Dr. P. Ravi Shankar
KIST Medical College, P.O. Box 14142, Kathmandu, Nepal.
On April 2011

Dear team JCDR, I would like to thank you for the very professional and polite service provided by everyone at JCDR. While i have been in the field of writing and editing for sometime, this has been my first attempt in publishing a scientific paper.Thank you for hand-holding me through the process.

Dr. Anuradha
On Jan 2020

Important Notice

Year : 2022 | Month : February | Volume : 16 | Issue : 2 | Page : GE01 - GE08 Full Version

Role of Epigenetics in Developing Therapeutic Strategies against COVID-19

Published: February 1, 2022 | DOI:
Rahul Saxena, Kunal Tiwari

1. Postgraduate, Department of Biotechnology, Amity Institute of Biotechnology, Amity University, Noida, Uttar Pradesh, India. 2. Postgraduate, Department of Biotechnology, Amity Institute of Biotechnology, Amity University, Noida, Uttar Pradesh, India.

Correspondence Address :
Mr. Rahul Saxena,
SRHU, HIHT, Jolly Grant, Dehradun, Uttarakhand, India.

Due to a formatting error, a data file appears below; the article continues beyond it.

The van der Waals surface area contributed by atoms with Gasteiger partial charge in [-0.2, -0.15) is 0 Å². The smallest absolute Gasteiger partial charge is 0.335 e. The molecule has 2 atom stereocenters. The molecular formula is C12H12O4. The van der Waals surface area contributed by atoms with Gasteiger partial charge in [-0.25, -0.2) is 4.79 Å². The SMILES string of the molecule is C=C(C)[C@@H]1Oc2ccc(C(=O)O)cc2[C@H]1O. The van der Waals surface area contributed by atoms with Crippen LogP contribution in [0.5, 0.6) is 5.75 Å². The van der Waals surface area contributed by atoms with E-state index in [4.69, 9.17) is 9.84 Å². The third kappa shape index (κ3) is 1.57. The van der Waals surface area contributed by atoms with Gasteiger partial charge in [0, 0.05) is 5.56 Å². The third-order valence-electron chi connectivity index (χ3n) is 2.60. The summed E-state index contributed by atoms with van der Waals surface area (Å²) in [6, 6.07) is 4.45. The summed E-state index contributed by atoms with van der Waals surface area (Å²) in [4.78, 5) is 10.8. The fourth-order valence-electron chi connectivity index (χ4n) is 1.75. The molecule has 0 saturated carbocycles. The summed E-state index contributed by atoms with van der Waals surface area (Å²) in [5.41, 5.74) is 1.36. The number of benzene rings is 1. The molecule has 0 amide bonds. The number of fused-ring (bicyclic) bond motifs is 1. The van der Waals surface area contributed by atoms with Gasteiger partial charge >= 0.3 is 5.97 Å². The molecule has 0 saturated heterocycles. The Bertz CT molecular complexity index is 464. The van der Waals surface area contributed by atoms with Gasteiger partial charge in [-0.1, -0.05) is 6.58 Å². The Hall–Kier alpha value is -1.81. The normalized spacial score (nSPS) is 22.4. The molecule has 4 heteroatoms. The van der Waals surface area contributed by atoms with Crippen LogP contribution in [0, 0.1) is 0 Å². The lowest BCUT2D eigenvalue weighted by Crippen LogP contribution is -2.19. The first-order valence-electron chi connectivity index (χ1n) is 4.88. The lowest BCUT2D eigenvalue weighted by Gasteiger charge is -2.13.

Epigenetics showcases an interconnection between genes and the environment. The expression or repression of genes can result from epigenetic regulatory mechanisms like Deoxyribonucleic Acid (DNA) methylation, histone modifications and chromatin remodelling. The Severe Acute Respiratory Syndrome Coronavirus 2 (SARS-CoV-2) regulates host epigenetic machineries to mutate itself, improve its replication and increase its persistence by alienating the host’s antigen-presenting molecules and modulating interferons expressing genes. The previous outbreak of Middle East Respiratory Syndrome Coronavirus (MERS-CoV) reveals that DNA methylation by the virus plays a crucial role in the loss of antigen-presenting molecules in the host. Since these coronaviruses share an ancestorial link, it is believed that the new coronavirus acts similarly. Recent reports of increasing morbidity, mortality and persistence of Coronavirus Disease 2019 (COVID-19) points to the rapid mutation and evading of immunity of the host. Vaccines, although they have helped to prevent the pandemic but their action remains questionable with new developing variants. We explore the possibility of developing epigenetic-based drugs and vaccines and other immune modulators that are being investigated to end the present COVID-19 pandemic and open new avenues for any such pandemics in the future. Comprehensive review regarding COVID-19 was obtained from PubMed and other search engines. Insights about the COVID-19 vaccines were reported from scientific sources. Epigenetics is a crucial subject to explore for the development of therapeutic strategies against the COVID-19 virus. Epigenetic modulators that can be re-programmed to counter the replication and infection efficiency of this virus and medications, including transcription suppressors, nucleoside inhibitors, can be one of the new strategies which may have a better outcome.